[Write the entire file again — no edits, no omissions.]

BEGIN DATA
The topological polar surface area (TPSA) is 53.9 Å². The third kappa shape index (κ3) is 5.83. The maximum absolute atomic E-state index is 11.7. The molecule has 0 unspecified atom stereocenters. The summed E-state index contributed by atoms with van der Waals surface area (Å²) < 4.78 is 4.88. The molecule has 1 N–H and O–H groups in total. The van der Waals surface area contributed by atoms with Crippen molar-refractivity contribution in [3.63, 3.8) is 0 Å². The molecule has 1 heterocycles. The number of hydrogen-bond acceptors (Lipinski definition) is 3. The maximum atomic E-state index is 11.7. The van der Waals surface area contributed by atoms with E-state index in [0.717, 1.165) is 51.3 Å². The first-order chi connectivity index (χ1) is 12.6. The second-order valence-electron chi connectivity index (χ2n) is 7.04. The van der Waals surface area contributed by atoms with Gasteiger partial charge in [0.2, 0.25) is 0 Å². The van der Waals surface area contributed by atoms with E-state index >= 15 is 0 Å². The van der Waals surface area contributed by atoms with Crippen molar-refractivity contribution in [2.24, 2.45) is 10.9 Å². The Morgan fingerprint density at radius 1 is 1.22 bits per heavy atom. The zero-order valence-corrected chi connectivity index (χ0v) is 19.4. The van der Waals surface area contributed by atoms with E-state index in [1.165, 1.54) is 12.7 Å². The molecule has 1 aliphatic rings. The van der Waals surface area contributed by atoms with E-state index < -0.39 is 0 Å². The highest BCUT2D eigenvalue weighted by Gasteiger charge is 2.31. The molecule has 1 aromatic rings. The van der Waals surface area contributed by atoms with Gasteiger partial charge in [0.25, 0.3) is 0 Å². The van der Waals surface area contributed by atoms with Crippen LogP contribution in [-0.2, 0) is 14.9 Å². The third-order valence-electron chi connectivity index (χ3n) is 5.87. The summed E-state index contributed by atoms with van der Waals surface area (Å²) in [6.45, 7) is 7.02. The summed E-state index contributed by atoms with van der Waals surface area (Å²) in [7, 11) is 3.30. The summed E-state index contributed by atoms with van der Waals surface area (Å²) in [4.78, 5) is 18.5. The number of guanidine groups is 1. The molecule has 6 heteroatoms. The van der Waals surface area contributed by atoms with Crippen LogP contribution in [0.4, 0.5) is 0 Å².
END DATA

The topological polar surface area (TPSA) is 53.9 Å². The third kappa shape index (κ3) is 5.83. The maximum absolute atomic E-state index is 11.7. The molecule has 0 unspecified atom stereocenters. The summed E-state index contributed by atoms with van der Waals surface area (Å²) < 4.78 is 4.88. The molecule has 1 N–H and O–H groups in total. The van der Waals surface area contributed by atoms with Crippen molar-refractivity contribution in [3.63, 3.8) is 0 Å². The molecule has 1 heterocycles. The number of hydrogen-bond acceptors (Lipinski definition) is 3. The maximum atomic E-state index is 11.7. The van der Waals surface area contributed by atoms with E-state index in [0.717, 1.165) is 51.3 Å². The first-order chi connectivity index (χ1) is 12.6. The second-order valence-electron chi connectivity index (χ2n) is 7.04. The van der Waals surface area contributed by atoms with Gasteiger partial charge in [0.2, 0.25) is 0 Å². The van der Waals surface area contributed by atoms with E-state index >= 15 is 0 Å². The van der Waals surface area contributed by atoms with Crippen molar-refractivity contribution in [2.24, 2.45) is 10.9 Å². The Morgan fingerprint density at radius 1 is 1.22 bits per heavy atom. The zero-order valence-corrected chi connectivity index (χ0v) is 19.4. The van der Waals surface area contributed by atoms with E-state index in [1.165, 1.54) is 12.7 Å². The molecule has 1 aliphatic rings. The van der Waals surface area contributed by atoms with E-state index < -0.39 is 0 Å². The highest BCUT2D eigenvalue weighted by Gasteiger charge is 2.31. The molecule has 1 aromatic rings. The van der Waals surface area contributed by atoms with Gasteiger partial charge in [0.25, 0.3) is 0 Å². The van der Waals surface area contributed by atoms with Crippen LogP contribution in [-0.2, 0) is 14.9 Å². The third-order valence-electron chi connectivity index (χ3n) is 5.87. The summed E-state index contributed by atoms with van der Waals surface area (Å²) in [6.45, 7) is 7.02. The summed E-state index contributed by atoms with van der Waals surface area (Å²) in [7, 11) is 3.30. The summed E-state index contributed by atoms with van der Waals surface area (Å²) in [4.78, 5) is 18.5. The number of guanidine groups is 1. The molecule has 6 heteroatoms. The van der Waals surface area contributed by atoms with Crippen LogP contribution in [0.4, 0.5) is 0 Å².